The Corona del Mar High School cheating scandal is becoming one of those stories that just won't die, which is great for those of us in the news business, but perhaps not so much for the community at large.

Wild rumors, suspicion, deep-seated resentments and clashing opinions about the case keep bouncing around Newport-Mesa. Just when you think the rebounding has begun to lose momentum, a new aspect to the story arises, and the bouncing takes off again.

For those of you who have been vacationing in Antarctica for the past few months and missed all the action, here's a recap: A group of CdM students — I'll call them "the CdM 11" — reportedly at the instigation of a private tutor allegedly used a gizmo called a keylogger to hack teachers' computers to change grades and access tests.

The CdM 11 were expelled from the high school earlier this month. The tutor is wanted for questioning by police but remains at large. And now — the latest twist — a district administrator has resigned after accusing the district of bungling the whole affair.

"Total farce," "disturbed and saddened," and "serious deficiencies in the management and operation of the district" — these phrases represent just a sampling from the harsh appraisal offered by Jane Garland, who handled Newport-Mesa's discipline program but last week said she couldn't continue under the circumstances.

Garland, a fervent advocate of the restorative justice style of discipline, accused the district of abandoning those principles in favor of a quick, ham-fisted, one-size-fits-all response.

The CdM 11 weren't all equally culpable, she said, but the district chose to circumvent her recommendations against expulsion. She also accused the district of singling out a handful of students for punishment before a full investigation into the possibility of other students' involvement is complete.

It's all a big mess, and very sad. I'm sorry to see Garland, who I've always respected, so completely at odds with other officials, including Supt. Fred Navarro, who restored steady, intelligent leadership to the district since assuming the top job in 2012.

But I'm also concerned that another victim of the CdM 11 scandal might be restorative justice itself. If this case results in, or reflects, a district retreat from adopting restorative practices, that would be a shame.

It's also unfortunate that for many, restorative justice has come to be synonymous with "no justice." To be clear, the practice — which mirrors some techniques advocated by reformers in the criminal justice system — doesn't call for rule breakers to get off scot-free. Rather, it represents an attempt to understand the complex roots of bad behavior, and to administer a mix of discipline, intervention and ongoing support appropriate to each individual case.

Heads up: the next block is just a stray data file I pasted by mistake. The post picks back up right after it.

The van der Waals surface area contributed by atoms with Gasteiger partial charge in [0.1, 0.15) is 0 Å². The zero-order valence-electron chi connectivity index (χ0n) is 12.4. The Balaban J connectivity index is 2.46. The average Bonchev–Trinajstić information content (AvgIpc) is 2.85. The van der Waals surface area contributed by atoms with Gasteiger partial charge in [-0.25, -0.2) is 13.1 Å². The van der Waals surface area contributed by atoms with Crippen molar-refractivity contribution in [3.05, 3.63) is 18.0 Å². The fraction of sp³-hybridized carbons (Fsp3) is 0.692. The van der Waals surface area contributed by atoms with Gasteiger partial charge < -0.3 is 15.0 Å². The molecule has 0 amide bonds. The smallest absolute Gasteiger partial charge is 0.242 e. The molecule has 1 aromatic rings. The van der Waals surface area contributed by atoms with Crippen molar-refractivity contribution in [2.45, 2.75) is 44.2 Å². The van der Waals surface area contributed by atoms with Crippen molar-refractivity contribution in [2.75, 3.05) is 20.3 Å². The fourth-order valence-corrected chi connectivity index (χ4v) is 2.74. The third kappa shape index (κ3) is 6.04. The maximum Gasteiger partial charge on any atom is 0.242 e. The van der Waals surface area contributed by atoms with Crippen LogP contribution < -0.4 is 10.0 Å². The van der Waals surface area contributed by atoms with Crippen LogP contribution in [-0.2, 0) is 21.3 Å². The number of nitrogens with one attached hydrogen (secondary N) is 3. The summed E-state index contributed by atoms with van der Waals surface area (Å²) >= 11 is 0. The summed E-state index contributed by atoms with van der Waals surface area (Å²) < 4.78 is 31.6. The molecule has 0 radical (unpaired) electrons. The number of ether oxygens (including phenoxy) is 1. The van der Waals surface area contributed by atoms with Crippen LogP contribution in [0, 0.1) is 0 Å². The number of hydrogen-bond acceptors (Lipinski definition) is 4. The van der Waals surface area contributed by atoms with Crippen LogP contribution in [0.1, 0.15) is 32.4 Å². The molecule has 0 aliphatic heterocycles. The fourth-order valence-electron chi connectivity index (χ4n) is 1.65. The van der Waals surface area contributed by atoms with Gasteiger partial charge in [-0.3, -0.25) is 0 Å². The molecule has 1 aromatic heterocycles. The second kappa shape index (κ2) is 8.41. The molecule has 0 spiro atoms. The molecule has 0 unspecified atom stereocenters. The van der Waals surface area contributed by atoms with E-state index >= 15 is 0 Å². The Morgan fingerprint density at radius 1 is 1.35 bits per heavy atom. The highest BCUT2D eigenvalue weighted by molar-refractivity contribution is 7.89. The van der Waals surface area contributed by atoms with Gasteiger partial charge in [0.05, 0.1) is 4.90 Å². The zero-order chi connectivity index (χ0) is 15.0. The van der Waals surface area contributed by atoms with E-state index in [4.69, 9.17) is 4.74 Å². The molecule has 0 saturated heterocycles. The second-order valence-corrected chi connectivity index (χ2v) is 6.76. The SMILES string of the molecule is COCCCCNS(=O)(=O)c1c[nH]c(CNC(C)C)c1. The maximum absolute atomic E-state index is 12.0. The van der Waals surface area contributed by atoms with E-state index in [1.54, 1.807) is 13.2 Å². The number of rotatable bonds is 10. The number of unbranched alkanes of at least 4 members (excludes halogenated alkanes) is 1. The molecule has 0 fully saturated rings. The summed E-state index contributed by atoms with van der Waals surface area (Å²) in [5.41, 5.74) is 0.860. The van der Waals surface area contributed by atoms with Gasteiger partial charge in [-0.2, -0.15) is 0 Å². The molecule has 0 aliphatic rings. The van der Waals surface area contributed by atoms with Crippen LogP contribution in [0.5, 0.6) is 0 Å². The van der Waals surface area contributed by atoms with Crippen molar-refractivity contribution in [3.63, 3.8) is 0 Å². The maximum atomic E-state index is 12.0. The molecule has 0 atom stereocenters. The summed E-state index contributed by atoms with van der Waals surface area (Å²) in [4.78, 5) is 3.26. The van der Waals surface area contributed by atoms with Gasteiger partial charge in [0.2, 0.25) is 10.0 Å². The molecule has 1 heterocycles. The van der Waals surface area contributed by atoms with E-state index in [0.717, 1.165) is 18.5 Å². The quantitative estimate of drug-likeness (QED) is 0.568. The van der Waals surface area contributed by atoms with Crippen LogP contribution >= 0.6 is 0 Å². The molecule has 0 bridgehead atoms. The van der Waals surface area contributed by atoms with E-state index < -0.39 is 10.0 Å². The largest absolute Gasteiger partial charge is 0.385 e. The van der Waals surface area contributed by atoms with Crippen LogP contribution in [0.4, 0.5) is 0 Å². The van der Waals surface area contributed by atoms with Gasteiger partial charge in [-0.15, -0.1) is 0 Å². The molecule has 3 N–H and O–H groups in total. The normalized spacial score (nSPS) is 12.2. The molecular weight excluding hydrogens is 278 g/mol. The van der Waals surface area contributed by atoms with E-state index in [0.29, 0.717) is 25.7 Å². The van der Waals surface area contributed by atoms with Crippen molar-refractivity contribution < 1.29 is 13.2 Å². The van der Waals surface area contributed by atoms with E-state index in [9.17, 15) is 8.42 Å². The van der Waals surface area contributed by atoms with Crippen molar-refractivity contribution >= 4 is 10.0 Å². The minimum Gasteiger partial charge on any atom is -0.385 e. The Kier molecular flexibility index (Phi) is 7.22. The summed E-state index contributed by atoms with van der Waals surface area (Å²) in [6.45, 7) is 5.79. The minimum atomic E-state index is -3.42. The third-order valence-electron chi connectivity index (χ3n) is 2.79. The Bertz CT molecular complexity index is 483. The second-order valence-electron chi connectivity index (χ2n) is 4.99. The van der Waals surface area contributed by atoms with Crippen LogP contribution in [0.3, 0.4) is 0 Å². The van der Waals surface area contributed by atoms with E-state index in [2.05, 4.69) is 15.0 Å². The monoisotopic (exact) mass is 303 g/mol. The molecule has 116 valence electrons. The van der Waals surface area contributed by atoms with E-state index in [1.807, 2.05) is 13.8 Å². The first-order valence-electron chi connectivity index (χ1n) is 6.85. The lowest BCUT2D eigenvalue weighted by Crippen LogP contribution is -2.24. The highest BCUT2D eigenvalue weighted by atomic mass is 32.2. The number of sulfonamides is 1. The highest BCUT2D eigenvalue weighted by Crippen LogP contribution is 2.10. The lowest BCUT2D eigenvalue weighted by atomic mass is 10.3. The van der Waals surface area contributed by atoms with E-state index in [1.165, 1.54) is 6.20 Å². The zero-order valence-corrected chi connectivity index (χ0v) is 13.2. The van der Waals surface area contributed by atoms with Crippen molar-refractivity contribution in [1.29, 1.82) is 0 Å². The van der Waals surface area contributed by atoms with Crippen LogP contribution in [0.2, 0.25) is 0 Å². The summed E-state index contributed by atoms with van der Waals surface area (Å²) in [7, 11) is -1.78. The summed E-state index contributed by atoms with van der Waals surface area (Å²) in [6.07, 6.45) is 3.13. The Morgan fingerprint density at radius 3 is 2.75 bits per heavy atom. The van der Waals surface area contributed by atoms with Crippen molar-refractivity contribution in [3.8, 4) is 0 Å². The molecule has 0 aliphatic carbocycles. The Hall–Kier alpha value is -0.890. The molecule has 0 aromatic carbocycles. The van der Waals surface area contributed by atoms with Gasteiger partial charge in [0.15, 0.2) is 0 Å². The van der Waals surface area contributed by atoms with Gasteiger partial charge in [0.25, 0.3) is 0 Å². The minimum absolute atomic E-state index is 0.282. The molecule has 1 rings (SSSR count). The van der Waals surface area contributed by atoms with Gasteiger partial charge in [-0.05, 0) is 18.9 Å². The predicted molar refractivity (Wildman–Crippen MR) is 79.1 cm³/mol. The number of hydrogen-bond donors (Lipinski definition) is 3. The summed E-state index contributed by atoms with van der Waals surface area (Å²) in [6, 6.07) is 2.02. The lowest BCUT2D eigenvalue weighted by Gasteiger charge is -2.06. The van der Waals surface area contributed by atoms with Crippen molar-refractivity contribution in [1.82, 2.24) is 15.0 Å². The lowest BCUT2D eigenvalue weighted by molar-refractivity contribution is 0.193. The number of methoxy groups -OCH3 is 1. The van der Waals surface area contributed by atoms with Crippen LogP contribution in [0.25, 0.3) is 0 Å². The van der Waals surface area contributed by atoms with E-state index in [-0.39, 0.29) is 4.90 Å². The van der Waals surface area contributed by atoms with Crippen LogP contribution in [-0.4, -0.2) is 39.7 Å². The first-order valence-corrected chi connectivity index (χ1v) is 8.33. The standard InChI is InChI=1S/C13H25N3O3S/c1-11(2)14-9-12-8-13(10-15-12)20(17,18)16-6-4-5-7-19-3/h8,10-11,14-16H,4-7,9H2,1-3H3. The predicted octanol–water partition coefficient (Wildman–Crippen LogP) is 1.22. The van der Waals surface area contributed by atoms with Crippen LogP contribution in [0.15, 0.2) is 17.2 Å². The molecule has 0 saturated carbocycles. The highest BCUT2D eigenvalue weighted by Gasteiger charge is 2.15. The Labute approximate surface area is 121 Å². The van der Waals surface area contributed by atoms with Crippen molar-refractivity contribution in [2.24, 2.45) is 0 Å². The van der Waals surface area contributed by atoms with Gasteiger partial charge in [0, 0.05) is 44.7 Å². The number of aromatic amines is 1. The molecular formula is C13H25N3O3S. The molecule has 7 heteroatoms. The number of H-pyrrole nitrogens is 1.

Navarro, in an interview at his office last week, said the district remains committed to implementing restorative justice, but that training has yet to begin.

"What we asked the schools to do is try to get to know the kids and find out ways to help kids understand bad behavior," he said. "It's looking at kids holistically. You want the student to rebuild and come out a stronger person.

"But part of restorative justice is there is a consequence. We hold students responsible to restore relationships and repair the harm. It's not a get-out-of-jail-free pass."

Navarro said he couldn't provide any additional details about the CdM 11's stipulated expulsions — "stipulated" means there were certain terms or conditions to the expulsions, but those terms remain private. Six of the 11 have left the district; the remainder are presumably now enrolled at other Newport-Mesa high schools.

"It was handled the way it should have been," Navarro responded when I asked if, in hindsight, anything should have been done differently.

District policies and the education code were followed, he said.

"I'm confident that any student that goes through this process, their rights were observed," he said. "We do everything we can to follow procedures."

I also asked Navarro to clarify a couple of points that have been making the rounds of the rumor mill since the scandal surfaced.

First, some parents and students at other high schools in the district have expressed concern that their campuses are being treated as dumping grounds for CdM's miscreants. There's also worry that colleges will now look askance at applicants from our schools, and that conscientious students will be tainted by association.

Neither view is correct, the superintendent said.

All the high schools, at any given time, might accept students from other campuses.

As far as the possibility of colleges discounting Newport-Mesa students because of the scandal, Navarro said that just wouldn't be the case.

"This is a phenomenon that happens at every school in every district," he said. "Colleges are aware of that."

District spokeswoman Laura Boss, who sat in on the interview, added that when she did an Internet search she found many other cases involving students using keyloggers to hack computers.

That's cold comfort to many of us who, not long ago, had never even heard of a keylogger. Now it's a permanent part of the Newport-Mesa vocabulary, thanks to the scandal that just won't quit.

Last week a school board member told a reporter that parents were tired of the cheating story and wanted to put it behind them. I wish them luck.

PATRICE APODACA is a former Newport-Mesa public school parent and former Los Angeles Times staff writer. She lives in Newport Beach.